Given the contradictory statements that emanate from the While House on a daily basis on a whole range of issues, the Trump administration’s denial that privatization of the Department of Veterans Affairs is on the radar rings hollow.
Indeed, veterans, in particular, should heed the warnings from ousted VA Secretary David Shulkin about President Donald Trump’s political appointees within the department and the White House.
“I was not against reforming VA, but I was against privatization,” Shulkin told National Public Radio after he was fired in March by Trump.
The former undersecretary in charge of the veterans’ health system during the Obama administration put the issue in context when he said:
“We’ve gotten so much done. But in the last few months, it really has changed. Not from Congress, but from these internal political appointees that were trying to politicize VA and trying to make sure our progress stopped. It’s been very difficult.”
Shulkin contended that the political appointees want to see Veterans Affairs transition to subsidizing private health care for veterans.
There’s a reason proponents of privatization have stepped up their campaign: The Department of Veterans Affairs is big business, and President Trump has shown an eagerness to involve American corporations in the affairs of government.
For instance, the private sector would be a major participant in the $1 trillion infrastructure rebuilding and upgrading program he unveiled in March.
That’s why the VA, with its $200 billion budget, staff of 370,000 and a complex of 3,000 facilities must be protected from private interests.
While providing health care to veterans is the main focus of the department – the Veterans Health Administration operates the largest hospital network in the U.S. – there are other important services veterans depend on.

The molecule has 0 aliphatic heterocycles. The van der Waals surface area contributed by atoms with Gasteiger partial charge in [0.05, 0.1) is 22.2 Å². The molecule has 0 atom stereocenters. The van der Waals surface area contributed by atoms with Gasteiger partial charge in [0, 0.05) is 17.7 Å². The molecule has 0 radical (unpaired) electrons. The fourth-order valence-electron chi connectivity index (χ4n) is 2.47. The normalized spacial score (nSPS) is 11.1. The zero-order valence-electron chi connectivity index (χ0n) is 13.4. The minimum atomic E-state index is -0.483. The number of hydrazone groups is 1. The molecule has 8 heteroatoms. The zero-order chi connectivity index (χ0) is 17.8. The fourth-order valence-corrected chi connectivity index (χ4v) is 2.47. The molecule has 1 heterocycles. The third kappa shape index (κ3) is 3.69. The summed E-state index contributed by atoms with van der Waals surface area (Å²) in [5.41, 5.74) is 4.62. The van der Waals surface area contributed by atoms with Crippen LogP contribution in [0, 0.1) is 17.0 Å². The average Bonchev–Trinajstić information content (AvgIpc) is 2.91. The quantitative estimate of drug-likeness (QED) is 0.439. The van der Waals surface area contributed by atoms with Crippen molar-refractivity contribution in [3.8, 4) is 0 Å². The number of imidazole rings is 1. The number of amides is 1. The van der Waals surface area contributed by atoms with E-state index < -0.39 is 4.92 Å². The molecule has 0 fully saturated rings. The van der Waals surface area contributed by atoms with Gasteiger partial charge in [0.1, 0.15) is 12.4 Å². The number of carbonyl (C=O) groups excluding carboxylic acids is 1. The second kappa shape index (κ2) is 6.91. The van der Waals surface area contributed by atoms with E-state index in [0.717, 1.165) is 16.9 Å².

Disability benefits, education subsidies and cemeteries are just a few of the numerous programs available to the men and women who served this country.
The VA is second only to the Department of Homeland Security in terms of its budget and importance.
That is why the president’s nomination of White House physician Rear Admiral Ronny Johnson was greeted with such dismay on Capitol Hill and among veterans service organizations. There is nothing in Johnson’s background to suggest he could lead such a vast government agency.
Last month, Jackson withdrew from consideration as allegations of professional misconduct continued to mount.
His departure gives the White House the opportunity to find someone who not only has the qualifications and experience to lead one of the largest departments in the federal government, but also has a strong understanding of the issues confronting veterans.
That’s the message U.S. Sen. Sherrod Brown, D-Ohio, brought to the Mahoning Valley on Friday when he spoke to veterans at the Mahoning County Veterans Service Commission in Youngstown.
“Millions of American veterans depend on VA health care and benefits, and they deserve a strong leader at the top who will stand up to political pressures and work every day to improve care for them,” Brown said.
The senior senator from Ohio pledged to fight any attempt to privatize the VA, insisting that privatization of government services “doesn’t work.”
Brown correctly pointed out that every veterans organization opposes any attempt to involve the private sector in the delivery of services because “they know the bottom line will be profits, not service to veterans.”
We share the senator’s belief that privatization of the VA is a “bad, bad idea.”
And yet there are those in the Trump administration who seem willing to do whatever is necessary to accomplish their goal. They orchestrated the firing of Shulkin, who was popular with veterans groups and enjoyed strong support within the department, and they can be expected to use their political influence to come up with a nominee who shares their beliefs.
That’s why Sen. Brown’s appearance in Youngstown was noteworthy. The Senate’s power of “advise and consent” with regard to President Trump’s nominee for secretary of the VA will be put to the test.
Given Jackson’s withdrawal from consideration, the White House can be expected to pressure Republican senators to rubber stamp the nomination.
Veterans, who have the most to lose, should launch an aggressive lobbying effort in the Senate with this underlying message: Privatization of the VA is a nonstarter.